How often have you wanted to punch someone in the face over the internet?
No need to answer that question young padawan, we’ve all been there hundreds and hundreds of times. Which is why, when Kinect first came out, it finally looked like we might get the next best thing – to beat the crap out of friends and enemies online, using our real bodies to do so. Unfortunately, what we got instead, was games like Fighters Uncaged, which were a horrible, laggy mess of pre-scripted animations that felt nothing like motion tracking and even less like a real fight.
Of course there will always be limitations with this sort of technology, because there’s no force feedback and unless when you get punched in the face it affects you, moves you, dazes you for a second, it’s nothing like the real thing. But there was hope with the next generation of Kinect things could get a bit better.
Enter The Fighter Within, which has this fancy CGI and gameplay-less trailer to tease us about what sort of combat this full-body-controlled fighter might feature.[yframe url=’http://www.youtube.com/watch?v=r6SoAxWxYuo’]
It’s pretty enough, though obviously right off the bat, you know there’s a lot of what this trailer shows that won’t feature in the game. Things like that flying knee and the huge wheel kick. These sorts of strikes aren’t possible without a lot of room and momentum, which is just asking for trouble in the average gamer’s living room.
However, let’s be kind and give this game the benefit of the doubt. It is a CGI teaser trailer after all. Designed to whet the appetite for what’s to come.
Fortunately, we don’t have to wait at all to see what it actually plays like, as there’s some footage of The Fighter Within online already and we can even see the two people playing it, giving us an idea of the game’s responsiveness.
Unfortunately, it’s not only horrible, but the game just hand holds the whole time. The two female players spend most of their time simply punching haphazardly in the air. There’s no technique on their part, very little differentiation in attacks, with little quick time mini-games allowing for more impressive moves than just left-right. There’s none of the above knees and wheel kicks, unless you count the ones the game does for you about two seconds after you do a straight jump in the air.
There’s also absolutely no effort to incorporate movement into the game, something which any fight fan or trainee will tell you, is one of the most important elements of any fighter’s game. The two characters simply stand square on to one another and slug away. This is fine if you want to watch Don Frye vs Yoshihiro Yakayama, but for a fighting game that purports to offer a real fight experience with one to one motion tracking, it’s not even close.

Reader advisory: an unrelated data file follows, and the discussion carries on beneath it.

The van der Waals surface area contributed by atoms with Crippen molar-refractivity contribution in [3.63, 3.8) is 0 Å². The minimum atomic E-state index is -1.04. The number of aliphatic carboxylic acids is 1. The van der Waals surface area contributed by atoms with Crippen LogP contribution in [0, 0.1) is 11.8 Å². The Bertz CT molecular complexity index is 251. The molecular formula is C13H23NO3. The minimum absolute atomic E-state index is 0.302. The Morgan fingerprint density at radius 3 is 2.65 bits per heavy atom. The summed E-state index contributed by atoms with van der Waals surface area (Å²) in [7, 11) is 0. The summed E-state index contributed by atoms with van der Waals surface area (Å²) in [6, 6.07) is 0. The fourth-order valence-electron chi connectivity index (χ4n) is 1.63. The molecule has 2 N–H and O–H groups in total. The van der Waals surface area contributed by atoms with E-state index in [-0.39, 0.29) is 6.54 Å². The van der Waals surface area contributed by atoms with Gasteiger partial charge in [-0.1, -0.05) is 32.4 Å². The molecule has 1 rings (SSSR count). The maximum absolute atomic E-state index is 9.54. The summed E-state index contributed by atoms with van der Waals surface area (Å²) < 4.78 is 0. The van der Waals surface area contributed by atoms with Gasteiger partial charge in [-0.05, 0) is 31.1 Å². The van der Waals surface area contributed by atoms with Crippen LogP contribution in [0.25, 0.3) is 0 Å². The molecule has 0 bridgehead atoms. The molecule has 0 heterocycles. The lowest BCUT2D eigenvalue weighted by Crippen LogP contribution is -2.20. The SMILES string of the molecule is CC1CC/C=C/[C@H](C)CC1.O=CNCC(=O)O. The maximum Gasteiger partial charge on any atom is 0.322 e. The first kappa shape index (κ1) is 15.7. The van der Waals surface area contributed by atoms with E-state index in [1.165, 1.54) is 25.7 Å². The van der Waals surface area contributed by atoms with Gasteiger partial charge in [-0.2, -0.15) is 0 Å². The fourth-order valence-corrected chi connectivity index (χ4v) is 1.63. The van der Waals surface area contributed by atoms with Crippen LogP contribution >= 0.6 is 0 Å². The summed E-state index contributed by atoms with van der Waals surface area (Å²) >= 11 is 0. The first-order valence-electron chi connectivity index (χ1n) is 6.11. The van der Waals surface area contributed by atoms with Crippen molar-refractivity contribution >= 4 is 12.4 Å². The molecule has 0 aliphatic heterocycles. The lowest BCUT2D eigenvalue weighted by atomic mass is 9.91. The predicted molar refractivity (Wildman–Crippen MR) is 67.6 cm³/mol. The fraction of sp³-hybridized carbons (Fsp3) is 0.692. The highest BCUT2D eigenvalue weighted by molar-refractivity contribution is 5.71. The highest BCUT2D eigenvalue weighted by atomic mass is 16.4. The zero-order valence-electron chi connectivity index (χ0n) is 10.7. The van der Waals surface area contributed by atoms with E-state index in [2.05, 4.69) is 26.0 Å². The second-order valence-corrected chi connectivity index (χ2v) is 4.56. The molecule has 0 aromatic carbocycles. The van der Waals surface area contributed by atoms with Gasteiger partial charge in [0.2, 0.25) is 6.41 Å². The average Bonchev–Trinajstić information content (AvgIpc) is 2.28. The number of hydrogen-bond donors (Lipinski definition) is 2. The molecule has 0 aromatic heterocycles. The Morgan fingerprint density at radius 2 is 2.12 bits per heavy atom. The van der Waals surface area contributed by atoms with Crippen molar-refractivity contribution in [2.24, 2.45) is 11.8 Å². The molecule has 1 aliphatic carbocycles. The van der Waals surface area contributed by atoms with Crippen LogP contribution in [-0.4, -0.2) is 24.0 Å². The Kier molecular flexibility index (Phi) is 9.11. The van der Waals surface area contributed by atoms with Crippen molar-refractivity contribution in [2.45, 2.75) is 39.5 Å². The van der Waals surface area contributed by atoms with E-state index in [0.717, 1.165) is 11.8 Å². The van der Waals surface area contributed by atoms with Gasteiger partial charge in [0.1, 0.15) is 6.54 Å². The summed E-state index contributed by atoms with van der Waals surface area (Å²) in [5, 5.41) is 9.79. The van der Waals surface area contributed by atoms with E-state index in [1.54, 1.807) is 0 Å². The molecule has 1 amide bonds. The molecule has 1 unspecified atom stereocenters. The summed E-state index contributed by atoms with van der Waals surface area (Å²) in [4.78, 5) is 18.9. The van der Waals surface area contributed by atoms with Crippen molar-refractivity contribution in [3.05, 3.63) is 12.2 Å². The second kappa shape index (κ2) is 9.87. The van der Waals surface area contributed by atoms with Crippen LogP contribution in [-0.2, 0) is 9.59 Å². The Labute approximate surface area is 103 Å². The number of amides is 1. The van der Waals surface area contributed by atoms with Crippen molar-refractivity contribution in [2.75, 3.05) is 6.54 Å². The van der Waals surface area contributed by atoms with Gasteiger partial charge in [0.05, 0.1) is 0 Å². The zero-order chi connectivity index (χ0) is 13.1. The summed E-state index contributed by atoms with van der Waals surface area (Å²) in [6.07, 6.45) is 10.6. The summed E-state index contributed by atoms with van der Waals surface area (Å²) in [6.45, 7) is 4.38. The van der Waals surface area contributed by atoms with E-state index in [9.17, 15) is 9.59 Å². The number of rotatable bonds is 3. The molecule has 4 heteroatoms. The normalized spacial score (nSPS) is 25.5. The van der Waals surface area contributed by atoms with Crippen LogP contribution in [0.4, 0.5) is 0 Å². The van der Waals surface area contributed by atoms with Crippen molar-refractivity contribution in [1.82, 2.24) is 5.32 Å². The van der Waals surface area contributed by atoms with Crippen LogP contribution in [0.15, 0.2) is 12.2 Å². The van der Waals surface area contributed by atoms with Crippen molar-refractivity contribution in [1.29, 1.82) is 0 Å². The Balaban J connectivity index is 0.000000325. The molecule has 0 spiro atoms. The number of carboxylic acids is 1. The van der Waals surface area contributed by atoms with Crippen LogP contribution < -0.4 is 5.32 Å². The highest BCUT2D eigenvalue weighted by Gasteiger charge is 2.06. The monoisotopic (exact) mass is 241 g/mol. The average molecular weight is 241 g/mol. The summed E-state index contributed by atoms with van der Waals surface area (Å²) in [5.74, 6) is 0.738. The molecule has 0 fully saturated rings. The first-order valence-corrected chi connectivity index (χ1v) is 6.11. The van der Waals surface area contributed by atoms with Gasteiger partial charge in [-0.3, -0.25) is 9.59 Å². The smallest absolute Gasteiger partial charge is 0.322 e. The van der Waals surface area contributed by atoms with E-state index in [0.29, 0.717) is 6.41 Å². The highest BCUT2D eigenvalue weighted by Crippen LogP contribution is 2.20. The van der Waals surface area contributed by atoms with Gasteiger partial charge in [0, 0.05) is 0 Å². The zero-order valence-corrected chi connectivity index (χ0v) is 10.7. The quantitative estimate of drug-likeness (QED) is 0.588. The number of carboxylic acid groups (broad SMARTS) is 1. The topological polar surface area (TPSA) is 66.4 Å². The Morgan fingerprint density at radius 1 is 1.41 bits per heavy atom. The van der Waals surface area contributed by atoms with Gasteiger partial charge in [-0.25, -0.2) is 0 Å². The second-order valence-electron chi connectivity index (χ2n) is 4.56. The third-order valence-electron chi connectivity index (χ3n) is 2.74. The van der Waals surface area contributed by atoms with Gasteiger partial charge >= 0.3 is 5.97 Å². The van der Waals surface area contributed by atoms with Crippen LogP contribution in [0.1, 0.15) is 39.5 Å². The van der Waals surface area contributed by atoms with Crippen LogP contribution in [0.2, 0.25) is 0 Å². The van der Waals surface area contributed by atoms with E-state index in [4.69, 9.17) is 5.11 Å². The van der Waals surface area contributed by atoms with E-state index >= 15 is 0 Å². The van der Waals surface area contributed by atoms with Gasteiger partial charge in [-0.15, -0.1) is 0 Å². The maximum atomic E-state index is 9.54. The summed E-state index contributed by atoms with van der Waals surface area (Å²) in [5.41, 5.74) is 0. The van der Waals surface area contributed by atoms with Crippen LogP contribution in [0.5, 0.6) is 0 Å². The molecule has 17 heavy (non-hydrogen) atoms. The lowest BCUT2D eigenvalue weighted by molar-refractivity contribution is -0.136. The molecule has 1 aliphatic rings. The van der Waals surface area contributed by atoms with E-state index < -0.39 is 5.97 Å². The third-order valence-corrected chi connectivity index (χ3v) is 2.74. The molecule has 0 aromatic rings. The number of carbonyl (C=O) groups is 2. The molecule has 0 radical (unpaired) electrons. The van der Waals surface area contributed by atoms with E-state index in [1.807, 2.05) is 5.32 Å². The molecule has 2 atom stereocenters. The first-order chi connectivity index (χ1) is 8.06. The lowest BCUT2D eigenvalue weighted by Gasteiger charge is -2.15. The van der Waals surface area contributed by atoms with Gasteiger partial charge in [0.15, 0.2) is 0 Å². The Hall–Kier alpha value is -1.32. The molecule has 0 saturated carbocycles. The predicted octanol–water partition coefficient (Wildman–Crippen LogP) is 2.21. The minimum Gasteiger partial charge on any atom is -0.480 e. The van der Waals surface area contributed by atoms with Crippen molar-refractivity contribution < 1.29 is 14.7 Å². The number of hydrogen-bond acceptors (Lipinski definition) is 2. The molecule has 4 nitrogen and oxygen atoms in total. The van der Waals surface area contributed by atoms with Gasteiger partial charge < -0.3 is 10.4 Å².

How about giving players the ability to circle? Kinect needs a tonne of space to operate properly anyway, but if it’s room size that’s an issue, then just use footstep movement controls like they did in Sega’s Rise of Nightmares. It sucked, but it would be something at least.
And where’s the leg kicks? The knees? My mistake, there’s a side kick at 55 seconds, but it’s activated by the girl crossing her arms in front of her; repeatedly.
There are throws, I’ll give them that and these are activated by doing a sort of grab move in the air, which I can’t complain about too much, as how else do you perform a body to body move when you’re in-reality fighting the air in-front of you?
KitGuru Says: It may seem like I’m coming off pretty harsh here, but it just seems like there’s no point in making a fighting game like this, when it doesn’t do what it’s supposed to do. Animations aren’t close enough to what the real world players are doing, there’s still lag (even if that is a lot better) and there’s no consideration for technique at all; players are just swatting at the screen and waiting for a pre-set animated combo move to kick in, at which point they just watch and wait.
There’s no lateral movement, no inclusion of kicks (from what we’ve seen) and the demo girls kept dropping their hands whenever they had to wait for an attack to finish – why aren’t they controlling everything?
I could see something like this working so much better in a game like Fight Night, where it’s just punches with only a handful of potential attacks and it’s all about the combos and above waist movement. I’m not suggesting footwork isn’t important in boxing, but taking out the kicks, large environments and grappling, you’d be making life a whole lot easier for yourself to develop a game that accurately recreates the subject matter in a game world; instead of this messy, uncoordinated, arm flailing.
Fighter Within is expected to be released on the Xbox One as part of the launch lineup.